So I drove Steve 45 minutes to work, then drove back to Austin and picked up my number and race packet. I called Skatemom and we decided, instead of dinner, on a relaxing, sleep-inducing pre-marathon soak in her hotel's hot-tub. I can't tell you how good this sounded to me, since I live in an RV with no bathtub, and was currently aching all over. I wandered slowly around the expo looking at stuff I either didn't want, or wanted but couldn't afford, and feeling worse and worse: tired, thirsty, headachey, sandbags for lungs, sandpaper for eyelids, and finally thought, there is no reason for me to be here, and I went home.

I figured that my only hope for even considering running was to go to bed and stay there. I knocked on our neighbor's door and asked if she could do me the tremendous favor of taking over the afternoon feeding of the creepy critters. I even called Skatemom and cancelled our hot-tub plans. I mean, I felt THAT bad. And I went to bed.

I had to be up again at 4p.m. to go pick up my husband, and I wanted to hit the sack at 6 when we got back, but I hadn't packed my race stuff yet. And then I got the runs along with my other symptoms. I was tempted to just say, "I'm not packing, I'm skipping it, I'm sick." But I took some Imodium and Tylenol and vitamin C and thought I might make one of those miraculous recoveries, so I continued to go through the motions, behaving as though I were running the next day, just in case. Pinned my number to my shirt, tied my chip to my shoe, packed my gels in my hip pack, wrote my name on my pre-race garbage-bag warmups (so Skatemom and I could find each other), did everything as though I expected to run, even including shaving my legs for the occasion....even though I was 60% sure I wasn't running.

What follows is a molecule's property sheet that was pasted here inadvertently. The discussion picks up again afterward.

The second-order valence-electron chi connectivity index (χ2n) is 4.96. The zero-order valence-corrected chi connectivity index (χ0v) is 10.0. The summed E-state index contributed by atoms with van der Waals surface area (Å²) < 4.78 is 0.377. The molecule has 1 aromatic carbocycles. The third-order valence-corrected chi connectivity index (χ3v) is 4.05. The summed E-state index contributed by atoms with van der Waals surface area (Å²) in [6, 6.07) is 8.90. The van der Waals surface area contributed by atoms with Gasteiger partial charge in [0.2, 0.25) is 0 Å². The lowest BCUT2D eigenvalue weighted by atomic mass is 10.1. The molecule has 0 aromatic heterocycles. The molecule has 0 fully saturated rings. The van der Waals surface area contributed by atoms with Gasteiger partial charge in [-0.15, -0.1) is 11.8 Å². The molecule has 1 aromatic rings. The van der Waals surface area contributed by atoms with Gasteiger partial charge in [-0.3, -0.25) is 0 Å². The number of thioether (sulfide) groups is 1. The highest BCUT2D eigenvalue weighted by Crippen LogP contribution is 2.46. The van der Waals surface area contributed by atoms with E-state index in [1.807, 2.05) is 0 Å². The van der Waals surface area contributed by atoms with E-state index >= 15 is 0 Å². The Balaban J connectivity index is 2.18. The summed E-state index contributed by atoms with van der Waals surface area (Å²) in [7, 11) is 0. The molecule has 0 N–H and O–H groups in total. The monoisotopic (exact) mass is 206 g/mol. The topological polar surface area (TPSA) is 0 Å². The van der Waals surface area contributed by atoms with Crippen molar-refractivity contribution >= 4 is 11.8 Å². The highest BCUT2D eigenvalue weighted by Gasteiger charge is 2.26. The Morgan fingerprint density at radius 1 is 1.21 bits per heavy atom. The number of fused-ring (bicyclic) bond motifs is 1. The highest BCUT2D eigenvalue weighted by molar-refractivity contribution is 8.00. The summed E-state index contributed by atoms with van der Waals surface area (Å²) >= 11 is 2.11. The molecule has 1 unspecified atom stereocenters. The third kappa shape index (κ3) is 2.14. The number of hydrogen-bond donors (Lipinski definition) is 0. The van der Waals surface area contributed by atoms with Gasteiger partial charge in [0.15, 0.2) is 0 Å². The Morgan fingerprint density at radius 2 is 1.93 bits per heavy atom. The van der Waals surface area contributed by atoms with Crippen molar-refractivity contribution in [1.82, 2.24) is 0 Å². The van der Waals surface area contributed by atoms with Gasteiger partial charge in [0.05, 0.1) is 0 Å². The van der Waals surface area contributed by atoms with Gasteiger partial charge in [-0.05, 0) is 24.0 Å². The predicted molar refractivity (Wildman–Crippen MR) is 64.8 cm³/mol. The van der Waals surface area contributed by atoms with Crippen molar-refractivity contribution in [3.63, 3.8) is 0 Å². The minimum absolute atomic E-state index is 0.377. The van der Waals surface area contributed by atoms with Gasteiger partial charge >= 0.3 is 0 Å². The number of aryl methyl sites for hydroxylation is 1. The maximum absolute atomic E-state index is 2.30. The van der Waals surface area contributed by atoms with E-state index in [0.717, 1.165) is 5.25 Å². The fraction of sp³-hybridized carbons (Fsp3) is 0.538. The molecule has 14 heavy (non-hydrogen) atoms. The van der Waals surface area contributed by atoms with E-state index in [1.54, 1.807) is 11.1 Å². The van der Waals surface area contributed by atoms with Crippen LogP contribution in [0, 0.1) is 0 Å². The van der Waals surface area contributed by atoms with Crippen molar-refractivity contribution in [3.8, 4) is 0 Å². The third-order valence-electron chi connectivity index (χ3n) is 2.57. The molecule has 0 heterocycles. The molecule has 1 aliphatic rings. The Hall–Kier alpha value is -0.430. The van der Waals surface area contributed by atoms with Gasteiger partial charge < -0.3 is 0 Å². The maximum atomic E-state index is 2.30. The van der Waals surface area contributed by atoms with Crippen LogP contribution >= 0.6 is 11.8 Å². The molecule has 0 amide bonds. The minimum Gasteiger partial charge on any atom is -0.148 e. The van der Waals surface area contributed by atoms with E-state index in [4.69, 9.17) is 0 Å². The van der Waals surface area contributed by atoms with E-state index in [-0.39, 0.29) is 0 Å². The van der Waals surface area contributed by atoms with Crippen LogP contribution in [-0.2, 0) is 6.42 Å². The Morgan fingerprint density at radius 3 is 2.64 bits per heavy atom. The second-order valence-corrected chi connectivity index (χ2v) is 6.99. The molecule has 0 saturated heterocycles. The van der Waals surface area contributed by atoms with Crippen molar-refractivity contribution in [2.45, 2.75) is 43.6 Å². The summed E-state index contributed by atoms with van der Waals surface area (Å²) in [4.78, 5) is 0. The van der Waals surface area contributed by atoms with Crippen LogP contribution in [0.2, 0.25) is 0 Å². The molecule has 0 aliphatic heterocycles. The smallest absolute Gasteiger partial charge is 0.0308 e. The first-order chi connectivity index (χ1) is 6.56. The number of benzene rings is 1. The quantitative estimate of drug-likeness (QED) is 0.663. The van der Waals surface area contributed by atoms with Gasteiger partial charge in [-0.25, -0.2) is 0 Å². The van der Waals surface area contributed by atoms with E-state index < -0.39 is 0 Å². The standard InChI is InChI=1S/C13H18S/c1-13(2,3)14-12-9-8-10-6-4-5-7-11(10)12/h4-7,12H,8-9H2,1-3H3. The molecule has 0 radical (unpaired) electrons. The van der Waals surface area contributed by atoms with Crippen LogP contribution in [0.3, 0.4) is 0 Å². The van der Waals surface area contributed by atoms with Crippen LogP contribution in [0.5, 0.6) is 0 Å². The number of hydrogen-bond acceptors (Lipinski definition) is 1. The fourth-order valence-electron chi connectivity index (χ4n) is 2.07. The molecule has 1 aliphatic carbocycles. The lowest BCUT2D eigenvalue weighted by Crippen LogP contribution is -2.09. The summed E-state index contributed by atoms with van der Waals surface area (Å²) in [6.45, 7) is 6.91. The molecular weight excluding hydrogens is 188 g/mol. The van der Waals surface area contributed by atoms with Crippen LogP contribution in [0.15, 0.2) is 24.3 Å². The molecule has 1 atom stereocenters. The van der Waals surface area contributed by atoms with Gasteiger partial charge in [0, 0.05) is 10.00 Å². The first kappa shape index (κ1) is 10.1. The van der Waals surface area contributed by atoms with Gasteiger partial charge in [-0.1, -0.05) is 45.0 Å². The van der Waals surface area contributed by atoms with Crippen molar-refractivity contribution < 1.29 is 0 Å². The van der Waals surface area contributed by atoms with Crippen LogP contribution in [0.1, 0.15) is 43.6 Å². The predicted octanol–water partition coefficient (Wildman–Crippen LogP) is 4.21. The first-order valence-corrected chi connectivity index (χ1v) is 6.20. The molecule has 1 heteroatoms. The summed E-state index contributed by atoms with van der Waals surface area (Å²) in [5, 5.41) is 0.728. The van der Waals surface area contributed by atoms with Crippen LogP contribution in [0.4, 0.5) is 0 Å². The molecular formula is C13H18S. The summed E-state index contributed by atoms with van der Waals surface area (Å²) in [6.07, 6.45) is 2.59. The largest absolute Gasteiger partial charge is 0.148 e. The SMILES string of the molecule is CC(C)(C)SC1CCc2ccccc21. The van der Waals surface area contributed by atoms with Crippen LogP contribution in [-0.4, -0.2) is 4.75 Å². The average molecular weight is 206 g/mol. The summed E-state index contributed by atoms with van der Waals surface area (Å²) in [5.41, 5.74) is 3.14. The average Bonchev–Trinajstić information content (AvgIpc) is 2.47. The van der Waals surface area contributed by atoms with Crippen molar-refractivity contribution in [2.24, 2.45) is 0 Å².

In bed finally at 8:30, loaded up with medicine for cough, cold, pain, and sleep, I debated whether to bother setting an alarm clock, or just forgetting the whole deal. I set two alarms, and fell asleep feeling like crap.

Friday, February 15, 2008


Guess who I had lunch with today?

Sherly Perly!! What fun! She's here in Austin from Florida, visiting her sister Joyce. The three of us had lunch and what a grand time we had! Talked and talked and talked for 2 hours. Joyce is a marathoner, too. So we all had lots to chatter about. I met Shirley at Ironman Florida in 2006 and it was great to see her again.

Be sure to go to her blog and click the link to see her video-entry to Team Evotri, a community of athletes who use their own endurance-sport experiences to reach out to challenge others to pursue active lifestyles. The top ten videos will be available for viewing and voting at Team Evotri on Monday, Feb. 18. If Shirley makes the team (through your votes) she'll be part of this inspiring effort. Plus, she'll get MAJOR schwag!!

Tomorrow I get to meet up with Skatemom! This is Blogger Weekend in Austin!!


I'm recovered and ready to run the Austin Marathon on Sunday. Except I did short runs Wednesday (20 minutes, to see if I could run) and Thursday (4 miles at 9:42 avg including a couple minutes of walking) and today I feel it a little. Prior to Wednesday it had been 17 days since I'd run a single step. Maybe the pace run on Thursday was a little much.